The Giants have struggled at the wide receiver position all year, mostly due to injuries to two recent top NFL Draft picks, Kadarius Toney (the 20th overall pick in the 2021 draft) and Wan’Dale Robinson (43rd overall pick 2022).
Toney has been injured since the summer with hamstring issues and is unlikely to play once again in Week 7 with no real timetable to return. He passed on voluntary workouts in April and was rumored to be shopped in pre-draft trades. He had off-field red flags that the last Giants regime chose to ignore due to his athleticism. But there’s a chance he’s the classic “all tools, no toolbox” type of player.
Bottom line, he’s in his second season, has played 12 career games, just two in 2022 and he’s currently trading at $5.60. In his 12 games, he has 60 targets, 41 catches, 420 yards and zero touchdowns. He also has five rushes for 29 yards without a score. That adds up to $0.69 in banked value.
But what about his future value? Draft capital is still quite meaningful for him. Let’s look at other first-round picks in the target era (since 1992) that have zero touchdowns in their first dozen or so games over no more than their first two seasons. Here’s the list:
Most similar to Toney in TDs first 12 games and draft order.
Do you want to say his ceiling is Reggie Wayne? I guess you could. But of course, Wayne had the benefit of not only playing with Peyton Manning, but also Marvin Harrison who prevented defenses from loading up to stop him while he was developing as a pro. Wayne was also praised for work ethic and high character and eventually became an NFL receivers coach.
It’s also unfair to put him with the least productive receivers on this list: Marcus Nash (a 30th overall pick, like Wayne), Craig Davis (30th as well) and Desmond Howard (just 123 career catches as a fourth-overall pick, who did excel as a return man — winning a Super Bowl MVP).
If we add Ashlie Lelie, Plaxico Burrress, Michael Jenkins and Johnnie Morton to the list, all receivers who also had no TDs as first-round picks through about 12 games, the median production is 286 receptions for 4,088 yards and 20 TDs. The yards, according to Mojo value, are worth $4.09. The TDs are another $0.40.
We need to ballpark first downs with that yardage total, as they occur for WRs this year at about one every 21.15 yards (a total of 193 first downs at .01 cent each). Add that $1.93 and we're up to $6.42. At a big play (40-plus yards) every 27 catches, that's another 20 cents or so. Let’s call it $6.62 of future value. He has $0.69 banked. So that’s $7.31.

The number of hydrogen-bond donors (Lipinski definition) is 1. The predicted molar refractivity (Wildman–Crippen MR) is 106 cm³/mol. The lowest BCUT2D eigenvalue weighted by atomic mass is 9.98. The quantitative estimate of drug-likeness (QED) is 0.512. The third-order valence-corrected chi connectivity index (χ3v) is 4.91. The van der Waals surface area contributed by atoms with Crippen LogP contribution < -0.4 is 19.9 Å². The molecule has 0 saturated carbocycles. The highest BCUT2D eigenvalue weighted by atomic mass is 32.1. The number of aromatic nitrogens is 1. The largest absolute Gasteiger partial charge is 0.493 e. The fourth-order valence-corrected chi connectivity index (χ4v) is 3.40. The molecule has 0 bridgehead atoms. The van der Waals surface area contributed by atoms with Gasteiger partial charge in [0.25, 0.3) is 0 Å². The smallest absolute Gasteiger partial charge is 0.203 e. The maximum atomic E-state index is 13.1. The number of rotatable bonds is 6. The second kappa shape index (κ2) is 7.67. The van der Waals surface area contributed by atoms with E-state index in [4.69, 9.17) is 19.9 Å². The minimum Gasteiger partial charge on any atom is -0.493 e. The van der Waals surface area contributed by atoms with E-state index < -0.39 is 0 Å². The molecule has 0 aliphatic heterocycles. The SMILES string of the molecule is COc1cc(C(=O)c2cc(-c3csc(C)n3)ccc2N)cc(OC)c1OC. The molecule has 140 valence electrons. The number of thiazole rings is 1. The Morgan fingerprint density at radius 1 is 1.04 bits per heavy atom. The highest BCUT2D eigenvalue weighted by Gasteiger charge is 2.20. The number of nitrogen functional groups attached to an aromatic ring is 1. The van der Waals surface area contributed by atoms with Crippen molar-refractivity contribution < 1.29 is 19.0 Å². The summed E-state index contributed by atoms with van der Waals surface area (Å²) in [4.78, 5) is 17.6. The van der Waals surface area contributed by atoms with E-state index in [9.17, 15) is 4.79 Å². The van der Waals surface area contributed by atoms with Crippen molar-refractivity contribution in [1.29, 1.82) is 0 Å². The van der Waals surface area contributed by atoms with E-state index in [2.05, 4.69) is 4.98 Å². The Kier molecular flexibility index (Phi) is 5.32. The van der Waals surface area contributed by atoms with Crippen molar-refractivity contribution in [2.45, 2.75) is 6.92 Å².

But I have very low confidence that he can reach this expected median projection given his injury history, character concerns and the fact that he may not play another game this year. If he has zero TDs through his first two seasons, the models are going to kill him. For me, a 50% discount for all this feels about right, not the 30.5% the market is giving these projections.
I don’t see any value here and see Toney as an obvious target to Go Short on, at least until he’s active in another game. (Note I didn’t add rushing yards and whatever may flow from that. It’s just impossible to project WR rushes for a guy averaging less than half of one per game. We’re talking pennies though.)
What about the rookie Robinson?
Obviously, there are barely any stats to model. He played for only the second time all season in the Week 6 victory over the Ravens, getting in just 15 snaps but converting them into four targets, three catches and a touchdown. That’s definitely the kind of usage we seek.
The concern with Robinson is where his archetype fits in the WR landscape. He’s 5-foot-8, according to Pro-Football-Reference, and weighs 185 pounds. Those are in the second and sixth percentiles of all WRs drafted since 2011, respectively.
Still, he was a second-round pick and, unlike Toney, is healthy and producing right now. So, let’s find players comparable to Robinson’s unique size and draft position.
Again, we’ll stick to the target era and pull second- and third-round WRs since 1992 who were between 5-foot-7 and 5-foot-9 and who weighed between 175 and 190 pounds, according to PFR. We’re just trying to see what a reasonable median expectation is for Robinson’s career.
Here’s the chart:
Most similar to Robinson in physical prototype and draft order.
You can see the ceiling is MUCH lower than for Toney, based on this list. There’s also the just released Andy Isabella.
Oddly, Robinson is the third Giant on this list of only 12 receivers, joining Sinorice Moss and Jerrel Jernigan (who averaged 38.5 catches and 405 yards with 2.5 touchdowns for their entire careers). I do think it’s very bearish that just 12 receivers similarly-sized have been deemed worthy of second- and third-round picks in this 30-year period.
As a rookie with only two games under their belt, Robinson’s value is almost all future— $7.21 of his $7.31 current price. If we do median projections, excluding active players except Marquise Goodwin (he’s 10 years into his career) and Isabella (released and maybe his career ends here), this gives us a career projection for Robinson of 86.5 catches for 975 ($0.98) yards and five TDs ($0.20). The yardage equals an expected 46 career first downs ($0.46, based on 2022 WR averages of first downs per yard.
An average rate of 40-plus-yard plays adds $.08 of career value, for a total of $1.72 of expected future value, well short of his $7.10 projection. His prototype limitations, even factoring in his draft capital, forecast that he’ll fall well Short of current market expectations unless he’s an exceptionally rare talent relative to the others who were similarly drafted.